It is impossible to tackle the building site of state obesity and public over-indebtedness, the cause of all evils among our neighbours, by placing the best representatives of a technocracy at the center of the system.
The appointment of Elisabeth Borne as Prime Minister will logically lead to continued economic decline and fiscal strangulation. It is not unreasonable to expect a further increase in the number of civil servants and public expenditure. But in the short term, it should (a little) please the electorate of the social democratic left.
Former boss of the RATP, ex-prefect of the Poitou-Charentes region, this polytechnician is a pure “left-wing techno”. First characteristic of a technocrat, she has never been elected by the citizens. On the other hand, she has held several ministerial positions and thus has a very good knowledge of the mysteries of power. On the other hand, as a manager, including through her brief stint in the direction of the public works group Eiffage, she did not go through the entrepreneurial box. But France cannot succeed in its recovery without understanding what is happening outside France in the reality of international competition.
If globalization has slowed down, it remains lively. It recognizes innovative companies that know how to establish themselves in the most dynamic markets and that produce from economic zones that offer them the best framework conditions, particularly fiscal ones. In this regard, France is regressing, as indicated by its mediocre score on the Fraser Index of Economic Freedom.
It is not enough to present a “hardworking, loyal and open” Prime Minister, to use the most frequent descriptions.
The choice of a Prime Minister of the techno left is the culmination of an electoral process which will have highlighted the tactical quality of Emmanuel Macron to impose himself. He reached the desired final against Marine Le Pen, then to demonize the far right, before returning to current affairs, and to limit the campaign for the legislative elections as much as possible.
In this game, the media played a key role. The balance sheet of the last five years has not been, or very little, dealt with, neither the McKinsey affairs, nor security issues.
Emmanuel Macron won, but the democratic process reveals a thousand fractures and a growing polarization of political life. The question of the necessary signatures doomed the two truly liberal candidates, and led to a strange drafting operation of the best placed in the polls.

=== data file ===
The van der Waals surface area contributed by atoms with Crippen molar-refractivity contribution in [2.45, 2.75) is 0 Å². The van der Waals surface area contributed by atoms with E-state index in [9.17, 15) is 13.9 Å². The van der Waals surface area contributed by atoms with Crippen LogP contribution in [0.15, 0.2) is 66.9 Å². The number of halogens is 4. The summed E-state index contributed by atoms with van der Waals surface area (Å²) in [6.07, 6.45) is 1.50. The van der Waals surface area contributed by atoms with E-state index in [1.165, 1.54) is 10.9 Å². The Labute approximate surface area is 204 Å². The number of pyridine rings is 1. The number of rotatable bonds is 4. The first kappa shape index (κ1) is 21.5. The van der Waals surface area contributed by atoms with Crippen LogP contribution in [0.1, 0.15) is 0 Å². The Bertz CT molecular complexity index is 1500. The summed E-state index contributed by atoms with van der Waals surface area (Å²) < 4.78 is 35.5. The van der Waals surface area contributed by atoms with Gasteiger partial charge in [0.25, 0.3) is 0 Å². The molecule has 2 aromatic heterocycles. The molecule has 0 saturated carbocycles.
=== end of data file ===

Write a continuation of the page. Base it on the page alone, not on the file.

Moreover, liberalism is described in such a way that the French can hardly find a taste for it. Which media present the human toll of communism? Who correctly describes liberalism, a philosophy of law that has enabled countries inspired by it to multiply their income by twenty in two centuries and to greatly increase life expectancy? Is it any surprise that French liberalism gets less support than the Communist Party?
We prefer, in this regard, to speak of the law of the jungle, of the absence of a State and of selfishness, whereas on the contrary liberalism claims freedom and individual responsibility, sources of progress and prosperity, which supposes a Strong state but reduced to sovereign affairs. Today, the French state is bloated and distributes privileges to innumerable interest groups, but it is not able to satisfy sovereign tasks.
The extreme left, represented by both the Communist Party of Fabien Roussel and the communitarian Jean-Luc Mélenchon, has sadly been spared by the “politically correct” media despite their positions as revolutionary as they are scandalous with regard to one of Stalin, the other of Chávez. The future is very bleak for France if we consider that young people voted more in favor of Mélenchon and Le Pen than of the president himself.
If we take a little height, we see that Emmanuel Macron, who shone in the exercise of reducing political debate to its simplest expression, is part of a larger trend. In the European Union, major decisions are taken in Brussels, in terms of currency, energy, immigration and international policy. It is unelected people who pull the strings of the EU.
Member States are increasingly specializing in the management of constraints. Emmanuel Macron achieves in France what Mario Draghi accomplished in Italy. Some will say, with good reason, that it is a loss of sovereignty. Others will consider that it is the price to pay for the EU to make its voice heard in the international arena.